It means understanding that each individual is unique, recognizing our individual differences. These can be race, ethnicity, gender, sexual orientation, socio-economic status, age, physical abilities, eligious beliefs, political beliefs, etc. It is the exploration of these differences in a safe, positive, and nurturing environment. It is about understanding each other and moving beyond simple tolerance to embrace and celebrate the rich dimensions of diversity of each individual. SCMP3-6. What is meant by anti-discriminatory practice and examples of how it is applied in practice with children, young people and families. Ann-discriminatory practice is the main strategy in combating discrimination. It is action taken to prevent discrimination on the grounds of race, class, gender, disability etc. nd takes into account how we behave towards other individuals. All employees in a care setting should promote this practice in the workplace as it is key to combating prejudice, in doing so they are trying to eradicate discrimination and promote equality for service users, staff and children.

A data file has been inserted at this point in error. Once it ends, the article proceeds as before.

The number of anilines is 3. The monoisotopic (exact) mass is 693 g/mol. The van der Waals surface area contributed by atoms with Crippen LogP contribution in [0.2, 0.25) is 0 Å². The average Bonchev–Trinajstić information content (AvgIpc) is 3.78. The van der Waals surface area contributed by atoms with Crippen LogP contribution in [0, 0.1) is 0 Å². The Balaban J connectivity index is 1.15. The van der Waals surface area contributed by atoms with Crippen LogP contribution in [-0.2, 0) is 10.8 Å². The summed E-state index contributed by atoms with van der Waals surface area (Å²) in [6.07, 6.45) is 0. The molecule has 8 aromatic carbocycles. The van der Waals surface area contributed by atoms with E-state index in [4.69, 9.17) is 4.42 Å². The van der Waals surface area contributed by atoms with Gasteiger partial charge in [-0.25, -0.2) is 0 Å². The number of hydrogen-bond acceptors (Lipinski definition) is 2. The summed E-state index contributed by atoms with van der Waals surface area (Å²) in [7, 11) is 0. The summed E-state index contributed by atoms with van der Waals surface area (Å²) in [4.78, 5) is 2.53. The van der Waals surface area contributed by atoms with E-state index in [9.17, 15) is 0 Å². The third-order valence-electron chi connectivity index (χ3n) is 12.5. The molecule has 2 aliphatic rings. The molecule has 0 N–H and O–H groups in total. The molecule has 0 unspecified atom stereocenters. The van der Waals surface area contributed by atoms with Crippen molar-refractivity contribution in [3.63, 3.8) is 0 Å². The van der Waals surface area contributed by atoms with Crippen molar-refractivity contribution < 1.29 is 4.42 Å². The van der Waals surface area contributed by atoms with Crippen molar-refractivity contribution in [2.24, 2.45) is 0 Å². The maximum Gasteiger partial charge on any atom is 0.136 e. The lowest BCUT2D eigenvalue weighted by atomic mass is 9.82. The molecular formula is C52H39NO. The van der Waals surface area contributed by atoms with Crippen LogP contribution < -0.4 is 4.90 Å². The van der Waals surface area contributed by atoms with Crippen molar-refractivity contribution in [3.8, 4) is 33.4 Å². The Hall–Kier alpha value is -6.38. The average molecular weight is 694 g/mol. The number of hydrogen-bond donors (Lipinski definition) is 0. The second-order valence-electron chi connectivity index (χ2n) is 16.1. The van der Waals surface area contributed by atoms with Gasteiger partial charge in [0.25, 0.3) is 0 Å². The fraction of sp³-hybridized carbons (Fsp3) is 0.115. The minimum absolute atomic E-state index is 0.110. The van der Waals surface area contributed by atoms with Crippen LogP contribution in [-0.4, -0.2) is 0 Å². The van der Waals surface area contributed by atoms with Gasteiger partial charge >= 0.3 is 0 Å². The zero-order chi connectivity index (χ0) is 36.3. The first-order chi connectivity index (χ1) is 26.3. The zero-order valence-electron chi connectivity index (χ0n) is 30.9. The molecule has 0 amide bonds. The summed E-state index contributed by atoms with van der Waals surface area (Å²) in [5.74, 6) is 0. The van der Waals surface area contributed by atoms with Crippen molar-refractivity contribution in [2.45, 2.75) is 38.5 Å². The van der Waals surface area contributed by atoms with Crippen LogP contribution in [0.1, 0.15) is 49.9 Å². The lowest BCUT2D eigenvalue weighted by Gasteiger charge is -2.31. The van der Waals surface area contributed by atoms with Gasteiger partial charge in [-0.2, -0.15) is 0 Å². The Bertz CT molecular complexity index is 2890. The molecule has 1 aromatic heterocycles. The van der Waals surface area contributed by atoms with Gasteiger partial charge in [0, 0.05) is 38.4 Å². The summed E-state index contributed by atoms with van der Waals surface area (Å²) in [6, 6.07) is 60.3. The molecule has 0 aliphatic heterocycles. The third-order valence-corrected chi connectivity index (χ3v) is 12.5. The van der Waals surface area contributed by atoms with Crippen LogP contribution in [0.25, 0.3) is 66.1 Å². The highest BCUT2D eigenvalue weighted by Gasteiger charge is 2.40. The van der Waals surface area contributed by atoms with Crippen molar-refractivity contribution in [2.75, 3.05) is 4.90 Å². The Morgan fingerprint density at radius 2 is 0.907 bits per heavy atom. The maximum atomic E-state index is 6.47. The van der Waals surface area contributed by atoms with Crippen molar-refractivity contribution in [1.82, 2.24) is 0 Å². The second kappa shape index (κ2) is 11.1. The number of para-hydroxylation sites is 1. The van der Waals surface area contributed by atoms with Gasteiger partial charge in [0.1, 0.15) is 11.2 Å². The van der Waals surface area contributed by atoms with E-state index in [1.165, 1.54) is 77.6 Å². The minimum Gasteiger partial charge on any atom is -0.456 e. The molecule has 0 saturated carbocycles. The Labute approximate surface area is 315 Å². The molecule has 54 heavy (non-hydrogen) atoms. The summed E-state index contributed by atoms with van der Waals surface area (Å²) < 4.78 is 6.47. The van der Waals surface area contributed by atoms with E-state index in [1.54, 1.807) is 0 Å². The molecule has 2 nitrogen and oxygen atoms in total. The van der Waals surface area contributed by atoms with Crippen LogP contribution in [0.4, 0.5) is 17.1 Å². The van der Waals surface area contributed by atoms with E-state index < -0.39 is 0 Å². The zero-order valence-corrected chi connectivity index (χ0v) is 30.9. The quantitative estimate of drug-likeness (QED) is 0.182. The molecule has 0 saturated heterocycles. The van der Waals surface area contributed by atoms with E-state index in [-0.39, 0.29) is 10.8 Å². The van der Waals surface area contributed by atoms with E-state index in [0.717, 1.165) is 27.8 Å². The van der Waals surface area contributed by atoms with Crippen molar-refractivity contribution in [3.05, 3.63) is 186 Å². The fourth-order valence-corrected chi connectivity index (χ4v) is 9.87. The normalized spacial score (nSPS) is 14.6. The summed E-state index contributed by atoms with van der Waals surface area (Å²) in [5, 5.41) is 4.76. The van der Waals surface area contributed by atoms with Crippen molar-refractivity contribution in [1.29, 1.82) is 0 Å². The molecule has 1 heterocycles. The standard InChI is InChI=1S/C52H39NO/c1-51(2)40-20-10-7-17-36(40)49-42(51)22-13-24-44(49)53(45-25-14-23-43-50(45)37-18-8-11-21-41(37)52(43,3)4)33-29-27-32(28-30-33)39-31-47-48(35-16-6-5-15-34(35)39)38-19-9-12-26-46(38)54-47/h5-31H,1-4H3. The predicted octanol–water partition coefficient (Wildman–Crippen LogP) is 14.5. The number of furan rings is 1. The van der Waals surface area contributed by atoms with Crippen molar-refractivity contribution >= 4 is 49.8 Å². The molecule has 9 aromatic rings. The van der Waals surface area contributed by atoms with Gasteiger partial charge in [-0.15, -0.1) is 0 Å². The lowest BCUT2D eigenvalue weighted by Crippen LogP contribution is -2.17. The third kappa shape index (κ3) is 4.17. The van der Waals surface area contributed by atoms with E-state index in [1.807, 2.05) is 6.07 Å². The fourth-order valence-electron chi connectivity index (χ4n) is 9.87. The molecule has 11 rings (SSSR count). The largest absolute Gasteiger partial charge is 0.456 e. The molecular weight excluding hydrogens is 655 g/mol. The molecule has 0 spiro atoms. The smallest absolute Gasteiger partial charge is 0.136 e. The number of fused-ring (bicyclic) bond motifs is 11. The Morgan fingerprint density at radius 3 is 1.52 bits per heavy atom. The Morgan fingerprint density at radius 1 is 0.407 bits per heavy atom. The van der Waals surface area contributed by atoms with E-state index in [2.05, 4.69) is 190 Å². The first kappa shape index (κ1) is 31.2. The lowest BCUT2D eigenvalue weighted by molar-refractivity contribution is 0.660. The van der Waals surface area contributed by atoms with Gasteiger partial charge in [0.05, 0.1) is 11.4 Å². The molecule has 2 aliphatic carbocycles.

Examples; children have the right to choose their own clothes, activities, food and religious beliefs. Their religious festivals should be celebrated and children treated SCMP3-6. 3 witn respect. The effects of discrimination and explain the potential results for children and young eople Children should not have your views and opinions forced upon them, they should be allowed to make up their own minds and make their own choices in life.
If children are discriminated this can lead to poor self-esteem, the child feeling different and not fitting in at school and in society. Don’t discriminate others in front of children or this is a habit they will pick up and use against others; bullying other children etc. Rarely the effect of discrimination on the child can be positive, producing a strong willed, confident adult who was able to stand up to bullies in society and fght for what they believed to be right.